Understanding Cancer

from the website: Aminoacidguru.org/cancer

The term cancer is used to describe a large group of diseases characterised by abnormal, invasive cell growth. These uncontrolled cells divide and attack tissues throughout various parts of the body. Cancer cells are able to spread and invade different areas of the body via the blood and lymph systems.

There are over one hundred different types of cancer. Often cancers are named after the organ in which the disease first develops. For example, cancer that originates in the lungs is referred to as ‘lung cancer’, although it may spread to other parts of the body.

Cancer is grouped into five main categories:

  • Sarcoma: cancers that develop in cartilage, bone, fat, blood vessel, muscle, or other supportive or connective tissue.
  • Carcinoma: cancers that develop in the tissue or skin that cover or line internal organs.
  • Leukemia: cancers that develop in blood-forming tissues.
  • Central nervous system: cancers that develop in the spinal cord and brain tissues
  • Myeloma & Lymphoma: cancers that develop in the immune system cells.

Globally, the World Health Organisation (WHO) recognises cancer as the leading cause of death. In 2008, cancer was responsible for 7.6 million deaths worldwide1. According to the WHO, approximately 30 percent of deaths due to cancer are a result of lifestyle choices. Physical inactivity, tobacco and alcohol use, sexually transmitted HPV-infections, obesity, pollution exposure, and poor diets are all significant risk factors that can lead to the development of cancer.

Blog from Bill Ross

So, what do we, the private individuals of this world actually know about cancer? The truth is, that unless we become directly involved with it, virtually nothing. I think I probably know more than most after creating this website. I have to say that it is the saddest thing I've ever done and I frequently shed tears as I progress through the stories and pictures, but I'm glad I'm doing it because the world needs to know how harrowing it can be. On a daily basis, when we hear the word cancer, a word is all it is to most of us and we don't know how awful the actual disease is. We don't know the daily 'hell' that the victims and their families go through, before death eventually comes and, sad to say, often brings relief.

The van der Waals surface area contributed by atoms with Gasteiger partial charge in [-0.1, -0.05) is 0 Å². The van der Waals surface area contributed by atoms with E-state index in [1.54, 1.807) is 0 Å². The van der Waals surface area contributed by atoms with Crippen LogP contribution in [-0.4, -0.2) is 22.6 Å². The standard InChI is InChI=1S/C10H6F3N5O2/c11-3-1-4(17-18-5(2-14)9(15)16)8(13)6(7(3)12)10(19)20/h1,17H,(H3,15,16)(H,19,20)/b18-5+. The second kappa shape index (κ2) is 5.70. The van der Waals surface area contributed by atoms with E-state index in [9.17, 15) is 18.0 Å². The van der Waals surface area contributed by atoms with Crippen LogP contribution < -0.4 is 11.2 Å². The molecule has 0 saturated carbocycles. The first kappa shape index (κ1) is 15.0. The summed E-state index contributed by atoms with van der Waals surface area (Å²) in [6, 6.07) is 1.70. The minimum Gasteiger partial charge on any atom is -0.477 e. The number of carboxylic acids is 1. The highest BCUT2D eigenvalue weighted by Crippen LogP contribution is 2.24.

Cancer is a cruel disease, mainly because its final outcome is known, but it drags its feet. Therefore, its victims know they're going to die, but not necessarily when. It's tantamount to being on death row in an American prison. Most of the men on death row deserve to be there because of what they have done, but the victims of cancer do not deserve the 'punishment' that this wicked disease hands out. 

On this site, most of the wicked disease's victims are children, even worse, they are pre-teen children. Unlike the older adult victims, they haven't even had a life. What makes it worse still is that they are all beautiful, very brave and pleasant children, which leads to the question, why them. 

I've never had cancer and neither has anyone in my family, fortunately. You may be wondering why I developed a taste for creating this site as I have no connection with the disease. You may also be wondering about the two photos below this text. The photos are of me when I was a child and you can easily deduce, that as a child, I became very connected with hospital. In fact, between birth and the age of 16, I had spent more than half my life in hospital - at one stretch it was 5 1/2 years without ever going home. With that in mind, it can be quite easy to understand how much I sympathise with children in hospitals suffering awful diseases. My disease was TB and in those days, survival was negligible, but as with cancer, it did have a few survivors and I was one of them. 

I was in Sheffield's Children's Hospital, long before it was the shiny new building it is today. It was comprised of mainly the old section that, gladly, still stands at the east side of the hospital today. I believe I was there for about 2 years before being transferred to the King Edward the 7th Hospital in Rivelin, Sheffield, where I stayed for another 3 1/2 years until my mother had to ask the doctors, "Am I EVER going to get my son back, or not?" With that, they let me out for a short period, but not long after I was back in again, then out, then in and so on. 

So, because I was suffering from a potentially terminal and highly contagious disease,  I can, to a point, identify with the children and their parents whose stories are on this site. God bless you all, and thanks for visiting my site.